At the KinderCare Learning Center in Reston, Joumani Bryant-Brooks tries to connect a few plastic pieces. His brows knit in concentration. He squirms. A soft sigh. And then two small hands toss the toy parts onto the table in a fit of pique.
"We can't do this thing," proclaims the 7-year-old boy from Chantilly. "It's too hard."
While not exactly the kiss of death for the new Power Rings building game, such criticism is likely to be of interest to the toy's maker, Fun Source.
What looks like play is really an important job. Yesterday, about a dozen kids spent the afternoon at the center helping predict what might be the next Tickle Me Elmo or Mighty Morphin Power Rangers in time for the Christmas shopping season, when parents, grandparents, aunts and uncles and others will spend $27.2 billion on toys.
This year, toymakers including Mattel Inc. and Hasbro Inc. submitted more than 450 stuffed animals, games and techno-toys for kids to test. The first round of testers quickly whittled that number down to 66. And now, the final cuts are being made by children at eight KinderCare centers, including the one in Reston. The rankings will be featured in the November issue of Family Fun magazine, owned by Walt Disney Co.
"The manufacturers pay a lot of attention," said Heather Keegan of Digital Research Inc., a market research firm in Kennebunk, Maine, that is a consultant for Family Fun.
Family Fun's ratings have been a fairly good indicator of what will be hot and what won't. In previous years, it has spotted Elmo, Bounce Around Tigger and Barney the TV dinosaur. However, it missed last year's rage--Furby, the furry creature that talks and belches--because the toy came out later in the season.
"No one really knows until the holiday season is underway," cautioned Diane Cardinale, a spokeswoman for the Toy Manufacturers of America.
Among this year's Family Fun finalists are expected names such as Elmo's Radio Control Roadway, from Mattel's Fisher-Price division, and the Play-Doh Seaside Playworld by titan Hasbro.
Smaller companies also are well-represented. So far, kids seem interested in Music Blocks by Neurosmith and the Oogly Googly Motorized Building Set by Learning Resources Inc., among others.
At the Reston KinderCare, 8-year-old Tyler Webb was initially reluctant to play with the Oogly Googly game, his attention diverted by the Turbo Z Rough Rider truck racing across the center's floor. "The car is BETTER," he said loudly.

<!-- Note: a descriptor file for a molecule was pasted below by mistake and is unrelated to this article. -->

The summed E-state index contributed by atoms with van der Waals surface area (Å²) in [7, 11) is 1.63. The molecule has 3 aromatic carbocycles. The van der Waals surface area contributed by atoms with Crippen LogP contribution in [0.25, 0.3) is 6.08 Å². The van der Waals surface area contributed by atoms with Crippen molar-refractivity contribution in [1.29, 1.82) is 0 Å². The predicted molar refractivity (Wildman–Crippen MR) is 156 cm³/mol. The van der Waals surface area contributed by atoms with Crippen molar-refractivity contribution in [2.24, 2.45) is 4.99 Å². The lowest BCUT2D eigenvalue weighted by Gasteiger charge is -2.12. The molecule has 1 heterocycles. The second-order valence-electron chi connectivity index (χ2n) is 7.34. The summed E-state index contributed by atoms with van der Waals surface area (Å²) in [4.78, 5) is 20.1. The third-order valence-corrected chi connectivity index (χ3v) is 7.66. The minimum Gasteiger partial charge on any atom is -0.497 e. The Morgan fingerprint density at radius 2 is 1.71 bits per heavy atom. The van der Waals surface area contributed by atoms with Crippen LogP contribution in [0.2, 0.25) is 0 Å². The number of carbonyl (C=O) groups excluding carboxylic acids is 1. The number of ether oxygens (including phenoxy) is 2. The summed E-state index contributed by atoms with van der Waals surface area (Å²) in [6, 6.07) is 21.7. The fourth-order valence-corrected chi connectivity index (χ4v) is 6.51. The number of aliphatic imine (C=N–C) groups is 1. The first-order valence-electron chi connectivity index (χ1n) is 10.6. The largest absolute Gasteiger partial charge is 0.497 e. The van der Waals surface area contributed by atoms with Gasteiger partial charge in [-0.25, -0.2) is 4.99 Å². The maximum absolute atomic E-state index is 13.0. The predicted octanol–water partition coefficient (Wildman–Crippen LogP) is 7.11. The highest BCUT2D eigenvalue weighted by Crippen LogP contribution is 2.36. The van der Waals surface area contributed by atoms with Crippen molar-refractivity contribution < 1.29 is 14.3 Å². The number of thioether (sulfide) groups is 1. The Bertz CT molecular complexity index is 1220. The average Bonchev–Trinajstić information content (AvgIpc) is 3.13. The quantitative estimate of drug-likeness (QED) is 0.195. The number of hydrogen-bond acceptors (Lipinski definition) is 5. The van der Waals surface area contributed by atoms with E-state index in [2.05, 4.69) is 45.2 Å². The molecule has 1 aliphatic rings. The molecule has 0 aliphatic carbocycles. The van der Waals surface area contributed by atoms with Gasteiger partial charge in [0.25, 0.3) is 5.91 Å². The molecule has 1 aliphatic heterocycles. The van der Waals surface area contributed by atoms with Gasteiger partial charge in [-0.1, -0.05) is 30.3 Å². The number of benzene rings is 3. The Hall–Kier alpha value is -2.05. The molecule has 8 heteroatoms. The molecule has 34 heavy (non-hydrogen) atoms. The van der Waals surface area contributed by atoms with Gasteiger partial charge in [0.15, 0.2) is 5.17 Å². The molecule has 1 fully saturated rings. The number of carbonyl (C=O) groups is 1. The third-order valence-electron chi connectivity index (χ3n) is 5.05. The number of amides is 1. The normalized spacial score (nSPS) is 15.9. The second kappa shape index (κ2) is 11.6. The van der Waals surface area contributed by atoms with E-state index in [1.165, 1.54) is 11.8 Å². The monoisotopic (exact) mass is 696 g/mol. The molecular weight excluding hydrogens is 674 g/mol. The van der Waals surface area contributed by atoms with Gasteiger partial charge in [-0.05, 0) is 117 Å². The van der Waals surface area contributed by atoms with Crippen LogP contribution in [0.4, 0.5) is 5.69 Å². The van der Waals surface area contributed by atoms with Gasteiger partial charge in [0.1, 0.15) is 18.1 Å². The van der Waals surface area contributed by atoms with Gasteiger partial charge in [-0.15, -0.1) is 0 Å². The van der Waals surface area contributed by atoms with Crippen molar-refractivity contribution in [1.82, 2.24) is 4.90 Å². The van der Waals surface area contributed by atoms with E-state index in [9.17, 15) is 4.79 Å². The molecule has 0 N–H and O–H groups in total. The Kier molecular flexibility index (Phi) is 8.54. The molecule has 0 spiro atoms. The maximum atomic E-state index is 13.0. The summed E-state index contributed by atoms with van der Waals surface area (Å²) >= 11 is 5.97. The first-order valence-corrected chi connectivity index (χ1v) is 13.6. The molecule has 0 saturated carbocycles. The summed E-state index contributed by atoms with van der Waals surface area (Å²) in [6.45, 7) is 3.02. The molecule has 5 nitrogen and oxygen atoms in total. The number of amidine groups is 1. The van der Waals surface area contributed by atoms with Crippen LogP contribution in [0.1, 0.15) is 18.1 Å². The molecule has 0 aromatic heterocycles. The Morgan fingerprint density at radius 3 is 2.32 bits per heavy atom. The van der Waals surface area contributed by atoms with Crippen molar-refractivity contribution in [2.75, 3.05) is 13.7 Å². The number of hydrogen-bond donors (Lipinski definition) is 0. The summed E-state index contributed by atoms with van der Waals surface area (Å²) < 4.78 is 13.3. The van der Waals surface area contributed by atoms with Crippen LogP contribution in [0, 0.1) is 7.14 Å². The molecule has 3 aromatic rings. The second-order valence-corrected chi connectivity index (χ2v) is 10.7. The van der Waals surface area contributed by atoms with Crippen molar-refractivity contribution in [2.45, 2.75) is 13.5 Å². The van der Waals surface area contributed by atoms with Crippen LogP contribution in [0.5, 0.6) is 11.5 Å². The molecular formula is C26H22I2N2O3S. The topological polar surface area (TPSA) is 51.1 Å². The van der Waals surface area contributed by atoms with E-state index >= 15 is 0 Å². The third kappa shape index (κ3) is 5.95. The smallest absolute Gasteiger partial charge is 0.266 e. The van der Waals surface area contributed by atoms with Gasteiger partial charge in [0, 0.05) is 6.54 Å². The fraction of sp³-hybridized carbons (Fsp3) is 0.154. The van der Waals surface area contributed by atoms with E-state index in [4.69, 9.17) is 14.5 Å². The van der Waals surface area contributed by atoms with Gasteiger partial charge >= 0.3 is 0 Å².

A few minutes later, however, he had discovered that the Oogly Googly set included bulging eyeballs and other gruesome parts that could be connected to create big bugs. "Look," he said with an eyeball in hand, "my eye popped out."
Another possible winner could be Rumpus Corp.'s plush Hairy Hairball cat, which the toymaker is hoping will turn out to be a bonanza. The company scored a small hit two years ago with an educational gross-out toy called Gus Gutz, who gives new meaning to the phrase stuffed animal.
Kids adore Gus because they can reach into his mouth and pull out his intestines, liver and other organs. Parents begrudgingly approve because there is an anatomy chart on Gus's back.
This year, Rumpus's Hairy Hairball has made the first cut by both delighting and disgusting the young testers. The cat is similar to Gus, except he yaks up yarn balls, hair balls and fish bones.
"It's really wonderful for us," said Rumpus spokeswoman Amy Kunen. "We're small. We don't have an advertising budget, so all the recognition we get is through the press."
One shocker was the failure of the new Kermit the Frog that sings the Caribbean Amphibian song. Keegan recalls falling in love with the toy and its cute "Kermie voice."
"I said, 'The kids would go crazy for this,' " she said. "And the kids couldn't have cared less. And it's because they didn't grow up with Kermit the Frog. This generation didn't have the Muppets. . . . They were like, 'Who is this guy?' "
Candidates for the most popular toys for the 1999 holiday season (and their manufacturers):
Elmo's Radio Control Roadway (Fisher-Price)
Harry Hairball (Rumpus)
Hydro Battle (Pressman)
Magnet Mania Discovery Jar (LearningSmith)
Music Blocks (Neurosmith)
Oogly Googly Motorized Building Set (Learning Resources)
Play-Doh Seaside Playworld (Hasbro)
Stacks of Hats (Roylco)
Yummy Chocolate Bugs (Curiosity Kits)
SOURCE: Family Fun magazine
CAPTION: John Kenning, left, and Joumani Bryant-Brooks test a motorized set of blocks at the Reston KinderCare.
CAPTION: Kelly Becker, with friend Lana Goddu, right, takes a hammer and chisel to a stone-like substance to find the plastic dinosaur bones inside at the KinderCare in Reston, a "test site" in Family Fun magazine's contest to spot the upcoming holiday season's best toy bets.